1[100. Second appeal
(1) Save as otherwise expressly provided in the body of this Code or by any other law for the time being in force, an appeal shall lie to the High Court from every decree passed in appeal by any Court subordinate to the High Court, if the High Court is satisfied that the case involves a substantial question of law.
(2) An appeal may lie under this section from an appellate decree passed exparte.
(3) In an appeal under this section, the memorandum of appeal shall precisely state the substantial question of law involved in the appeal.
(4) Where the High Court is satisfied that a substantial question of law is involved in any case, it shall formulate that question.
(5) The appeal shall be heard on the question so formulated and the respondent shall, at the hearing of the appeal, be allowed to argue that the case does not involve such question :
Provided that nothing in this sub-section shall be deemed to take away or abridge the power of the Court to hear, for reasons to be recorded, the appeal on any other substantial question of law, not formulated by it, if it is satisfied that the case involves such question.]
(i) The scope of exercise of the jurisdiction by the High Court in second appeal under section 100 is limited to the substantial question of law. To be a substantial question of law must be debatable, not previously settled by law of the land or a binding precedent and answer to the same will have a material bearing as to the rights of parties before the Court; Govindaraja v. Mariamman, AIR 2005 SC 1008.
(ii) The High Court was not justified in setting aside the concurrent finding of fact on sub-letting and nuisance without formulating any substantial question of law; Hari Singh v. Kanhaiya Lal, AIR 1999 SC 3325.
(iii) The High Court, in second appeal is not justified in setting aside a mixed question of law and fact; Ram Kumar Agarwal v. Thawar Dass (dead) by LR, AIR 1999 SC 3248.
(iv) The High Court, should not interfere with the concurrent finding of fact in a routine and casual manner by substituting its subjective satisfaction in place of lower courts; Karnataka Board of Wakf v. Anjuman-E-Ismail Madris-un-Niswan, AIR 1999 SC 3067.
(v) Where the first appellate court has assumed jurisdiction which did not vest in it, the same can be adjudicated in second appeal, treating as substantial question of law; Kondiba Dagadu Kadam v. Savitribai Sopan Gujar, AIR 1999 SC 2213.
(vi) The findings of fact arrived by the courts below are binding in second appeal; Smt. Bismillah Begum (dead) by LRs v. Rahmatullah Khan (dead) by LRs, AIR 1998 SC 970.
(vii) Conclusion about limitation is a finding of fact and is not open for interference in the second appeal; Smt. Saraswatidevi v. Krishnaram Baldeo Bank Limited, AIR 1998 MP 73.
(viii) Once the evidence on which the courts of fact have acted was admissible and relevant, party cannot be allowed to raise that said evidence is insufficient to justify the finding of facts in second appeal; Ramanuja Naidu v. Kanniah Naidu, JT 1996(3) SC 164.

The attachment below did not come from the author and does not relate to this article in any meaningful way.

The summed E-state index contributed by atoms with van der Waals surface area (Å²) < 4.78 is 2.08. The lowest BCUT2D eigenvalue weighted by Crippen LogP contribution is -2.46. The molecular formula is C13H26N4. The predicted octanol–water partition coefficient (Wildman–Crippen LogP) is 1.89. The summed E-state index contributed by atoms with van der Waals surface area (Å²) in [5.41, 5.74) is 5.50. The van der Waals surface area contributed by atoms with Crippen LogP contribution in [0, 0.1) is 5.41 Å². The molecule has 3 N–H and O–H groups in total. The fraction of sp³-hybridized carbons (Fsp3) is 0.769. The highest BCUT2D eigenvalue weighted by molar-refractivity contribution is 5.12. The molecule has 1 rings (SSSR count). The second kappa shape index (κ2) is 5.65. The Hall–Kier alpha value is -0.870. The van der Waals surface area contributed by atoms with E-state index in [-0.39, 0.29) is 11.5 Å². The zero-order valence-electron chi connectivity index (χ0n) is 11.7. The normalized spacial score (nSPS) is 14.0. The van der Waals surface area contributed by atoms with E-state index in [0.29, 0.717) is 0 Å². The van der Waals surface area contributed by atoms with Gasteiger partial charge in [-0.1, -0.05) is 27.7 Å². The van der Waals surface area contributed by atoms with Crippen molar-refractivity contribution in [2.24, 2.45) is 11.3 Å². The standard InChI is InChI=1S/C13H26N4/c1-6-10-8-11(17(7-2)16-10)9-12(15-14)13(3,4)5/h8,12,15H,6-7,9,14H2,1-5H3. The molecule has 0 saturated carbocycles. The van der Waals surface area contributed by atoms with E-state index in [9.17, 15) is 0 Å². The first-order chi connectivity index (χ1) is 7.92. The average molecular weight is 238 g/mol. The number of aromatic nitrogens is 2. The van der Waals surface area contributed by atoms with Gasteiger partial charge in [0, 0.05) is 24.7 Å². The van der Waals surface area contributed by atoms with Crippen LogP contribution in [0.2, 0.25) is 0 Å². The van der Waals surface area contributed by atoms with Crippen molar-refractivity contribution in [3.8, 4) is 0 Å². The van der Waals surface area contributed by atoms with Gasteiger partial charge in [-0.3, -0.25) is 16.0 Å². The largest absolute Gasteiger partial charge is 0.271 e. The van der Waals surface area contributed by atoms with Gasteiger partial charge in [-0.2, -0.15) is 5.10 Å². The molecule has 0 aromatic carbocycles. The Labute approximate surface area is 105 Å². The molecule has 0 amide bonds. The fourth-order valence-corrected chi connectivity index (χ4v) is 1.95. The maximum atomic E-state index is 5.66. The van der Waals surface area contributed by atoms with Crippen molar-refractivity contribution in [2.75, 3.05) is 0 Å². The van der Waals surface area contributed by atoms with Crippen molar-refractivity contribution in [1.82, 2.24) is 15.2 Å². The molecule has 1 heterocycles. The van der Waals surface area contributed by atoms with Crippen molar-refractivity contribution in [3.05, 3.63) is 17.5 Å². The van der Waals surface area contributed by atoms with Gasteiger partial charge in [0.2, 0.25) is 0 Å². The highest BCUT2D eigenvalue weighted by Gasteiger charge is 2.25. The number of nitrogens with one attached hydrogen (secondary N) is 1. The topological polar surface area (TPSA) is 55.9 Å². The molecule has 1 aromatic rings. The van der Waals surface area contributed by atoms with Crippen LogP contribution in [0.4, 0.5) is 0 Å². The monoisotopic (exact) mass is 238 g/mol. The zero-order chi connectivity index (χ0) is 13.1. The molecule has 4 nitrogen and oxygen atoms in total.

(ix) Second Appeal—Interference with the factual finding is permissible only if the said finding is unreasonable; Sadhu Mehar v. Rajkumar Patel, AIR 1994 Ori 26.
(x) Second Appeal—Interference with factual findings recorded by the court below is permissible in cases of non‑consideration of relevant evidence; Nalini v. Padmanabhan Krishnan, AIR 1994 Ker 14.
(xi) Question of fact can not be allowed to be raised in second appeal; Prabhu Dayal v. Suwa Lal, AIR 1994 Raj 149.
(xii) Interference with finding of fact is permissible if the court below ignored weight of evidence on record altogether; Ajab Singh v. Shital Puri, AIR 1993 All 138: 1993 All LJ 548.
(xiii) Erroneous application of law—Second appeal is maintainable If it raises a substantial question; Ratanlal Bansilal v. Kishorilal Goenka, AIR 1993 Cal 144: 1993(1) Cal HN 307: 1993 (1) Cal LJ 193.
(xiv) Interpretation of the contract involves a substantial question of law. It can be examined in second appeal; Smt. Vidya Wati through her LRs. v. Hans Raj through his L.Rs., AIR 1993 Del 187: 1993 Rajdhani LR 274.
(xv) Perverse finding recorded by the court below—Second appeal is maintainable; Ratanlal Bansilal v. Kishorilal Goenka, AIR 1993 Cal 144: 1993 (1) Cal HN 307: 1993 (1) Cal LJ 193.
(xvi) Factual finding based on no evidence—Second appeal is maintainable; Ratanlal Bansilal v. Kishorilal Goenka, AIR 1993 Cal 144: 1993 (1) Cal HN 307: 1993(1) Cal LJ 193.
(xvii) Finding of fact recorded by the first appellate court cannot be interfered with in second appeal unless perverse; Padmashree S.N. Swamy v. Smt. Gowramma, AIR 1993 Kant 208: 1992 (3) Kant LJ 244: 1993 (2) APLJ 18.
(xviii) Finding of fact cannot be questioned in second appeal; Ramaswamy Kalingaryar v. Mathayan Padayachi, AIR 1992 SC 115.
(xix) In absence of substantial question of law on current finding of facts it cannot be interfered with in second appeal; Kehar Singh v. Yash Pal, AIR 1990 SC 2212.
1. Subs, by Act No. 104 of 1976, sec. 37 for Section 100 (w.e.f. 1-2-1977).